Stream of consciousness day by day (part five)

So… I was talking about days.  Let’s start today with a little CanCon (that’s Canadian content for the record).  And here’s the record…

In some respects they define the “good-time party sound” of the ’80’s… Doug and the Slugs enjoyed a considerable degree of success throughout the decade.  Day by Day may have only reached #92 on the Canadian RPM chart, but it was a staple on pop radio in 1984.  Toronto-born Doug Bennett and his Vancouver-based band charted a total of ten songs in the Canadian Top 100 between 1980 and 1989.

Not your typical slugs…

Speaking of Day by Day, another song with that same title made its mark back in 1972 when Day by Day (from the musical Godspell) reached #13 on the Billboard pop singles chart.

Although it may share the same title as our previous selection, the song and the musical from which it comes explore very different subject matter… the ministry of Jesus Christ as found in the gospel of St. Matthew (but presented with a very “60’s” vibe).  The show has enjoyed great longevity on and off Broadway… as has the musical’s composer, Stephen Schwartz. Schwartz went on (following the success of Godspell) to Pippin (1972) and Wicked (2003).  In between you can hear his music and lyrics in a number of successful films, including Pocahontas (1995), The Hunchback of Notre Dame (1996), The Prince of Egypt (1998) and Enchanted (2007).  Want more CanCon?  Here’s a young (London Ontario-born) Victor Garber (as Jesus) along with the cast in the film adaptation (An aside: Do see the stage version…it’s far more satisfying!) released in 1973.

More CanCon?  Then try Keith Hampshire…although born a Brit, he “saw the light”, came to Canada and found considerable success here.  In the same year (1972) as Day by Day, Hampshire’s Daytime Night-time reached a very respectable #5 in Canada (although it achieved only #51 in the US).

For (Toronto)Blue Jays fans, it might be noted that Hampshire (and The Bat Boys) recorded “OK Blue Jays” in 1983 and the song remains a staple for the team’s home games.

As I seem to be transitioning from day to night… I’ll continue that transition in my next post…

Stream of consciousness for Another Day (part four)

First, a quick review of how we got to this point…

As I was completing the post on The Free Design, I was contemplating what theme might “amuse” me for a while.  And it was then I decided just to meander from song to song…

My starting point was The Free Design’s arrangement of Where Do I Go, a song from the musical Hair.  That brought me to Three Dog Night and their take on another song from the show…Easy to Be Hard.  And then, because the subject of “dog” came up, I segued into Jane Siberry’s Everything Reminds Me of My Dog.  Siberry‘s venture into alternate identification (Issa) took me to Pet Clark‘s Who Am I.  With a “who” in that title, who else could I choose but The Who and their first hit, I Can’t Explain.  Incidental viewing of The Great Pottery Throw Down (where that Who song was the theme of the first series) led me to Pictures of Matchstick Men by Status Quo (referenced in the second season).  Then emerged other picture-related songs (Pictures at an Exhibition, Paint Me a Picture and, finally, Vincent).  And that is our starting point for today’s musical meander…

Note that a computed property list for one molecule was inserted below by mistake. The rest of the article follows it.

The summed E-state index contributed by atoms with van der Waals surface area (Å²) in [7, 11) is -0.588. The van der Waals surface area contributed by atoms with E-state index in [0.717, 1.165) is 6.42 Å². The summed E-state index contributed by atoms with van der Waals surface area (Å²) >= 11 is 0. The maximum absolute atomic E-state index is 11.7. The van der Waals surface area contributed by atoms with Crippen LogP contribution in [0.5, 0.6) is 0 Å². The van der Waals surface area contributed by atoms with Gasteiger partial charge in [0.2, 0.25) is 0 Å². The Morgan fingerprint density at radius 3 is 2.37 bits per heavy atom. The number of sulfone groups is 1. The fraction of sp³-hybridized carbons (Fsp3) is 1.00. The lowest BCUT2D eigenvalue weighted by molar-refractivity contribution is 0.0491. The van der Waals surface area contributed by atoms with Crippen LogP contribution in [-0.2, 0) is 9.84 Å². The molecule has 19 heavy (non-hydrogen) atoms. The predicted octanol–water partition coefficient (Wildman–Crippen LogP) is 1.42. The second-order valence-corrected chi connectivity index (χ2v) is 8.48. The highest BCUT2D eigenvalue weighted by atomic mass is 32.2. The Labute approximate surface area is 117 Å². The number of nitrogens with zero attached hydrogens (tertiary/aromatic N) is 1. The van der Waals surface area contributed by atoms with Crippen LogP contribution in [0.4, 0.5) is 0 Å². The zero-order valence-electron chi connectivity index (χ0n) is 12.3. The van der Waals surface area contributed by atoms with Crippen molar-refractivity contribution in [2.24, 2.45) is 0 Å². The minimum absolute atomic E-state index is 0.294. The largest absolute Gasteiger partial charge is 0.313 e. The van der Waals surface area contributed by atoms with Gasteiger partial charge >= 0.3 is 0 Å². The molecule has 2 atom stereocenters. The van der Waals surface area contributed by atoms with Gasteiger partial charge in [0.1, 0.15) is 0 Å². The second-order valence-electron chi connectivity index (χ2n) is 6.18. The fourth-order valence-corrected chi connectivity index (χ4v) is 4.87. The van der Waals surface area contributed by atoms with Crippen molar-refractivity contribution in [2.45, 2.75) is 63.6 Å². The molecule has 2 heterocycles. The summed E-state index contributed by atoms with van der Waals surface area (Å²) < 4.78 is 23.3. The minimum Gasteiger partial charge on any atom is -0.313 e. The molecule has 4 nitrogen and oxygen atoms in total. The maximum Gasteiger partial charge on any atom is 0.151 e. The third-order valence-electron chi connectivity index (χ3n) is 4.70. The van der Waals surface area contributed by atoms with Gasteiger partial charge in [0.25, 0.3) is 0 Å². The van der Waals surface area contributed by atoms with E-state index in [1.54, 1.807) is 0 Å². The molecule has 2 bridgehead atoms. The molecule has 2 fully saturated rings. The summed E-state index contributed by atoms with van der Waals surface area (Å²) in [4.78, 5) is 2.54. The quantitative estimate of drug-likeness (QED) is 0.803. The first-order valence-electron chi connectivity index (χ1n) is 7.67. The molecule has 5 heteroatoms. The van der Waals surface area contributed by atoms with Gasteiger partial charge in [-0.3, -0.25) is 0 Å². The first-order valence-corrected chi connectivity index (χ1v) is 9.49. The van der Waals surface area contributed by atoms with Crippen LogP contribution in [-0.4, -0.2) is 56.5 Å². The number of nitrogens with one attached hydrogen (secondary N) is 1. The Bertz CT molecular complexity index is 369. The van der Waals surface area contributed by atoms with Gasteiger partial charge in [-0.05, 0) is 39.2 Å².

Although Vincent was a big hit for Don McLean in 1972, it was still second to his classic track,  American Pie.  In case you haven’t heard it or would like to do so again, check it out…

There continues to be discussion of McLean‘s lyrics in American Pie but it is apparent that “the day the music died” references the untimely death of Buddy Holly in a plane crash in 1959.  McLean wrote (in 2015) that “Buddy Holly would have the same stature musically whether he would have lived or died, because of his accomplishments… By the time he was 22 years old, he had recorded some 50 tracks, most of which he had written himself …in my view and the view of many others, Buddy Holly and the Crickets were the template for all the rock bands that followed”.

Buddy Holly
1936-1959

 

 

 

 

Charles Hardin Holley was born in Lubbock, Texas and, in his brief lifetime amassed over a dozen hit songs in just three albums.  One of his biggest of those hits was That’ll Be The Day, recorded (with The Crickets) and released in 1957.

His song Everyday was the B-side of a single which actually featured another Holly classic, Peggy Sue.

I mention this because another influential musician, James Taylor, decided to make his own tribute to this particular song.  While Taylor has chiefly achieved fame for his own compositions, when he chooses to cover another artist, he can be relied upon to provide a fresh and appealing interpretation.  From his 1985 album, That’s Why I’m Here, here’s his Everyday (from a recent 2016 live performance)…

And here’s a Taylor-penned “day” song titled Another Day (here in another live performance)…

Now that I think about it, the word day figures into many song titles (not just Holly and Taylor)… I’ll wander through several further examples in my next post…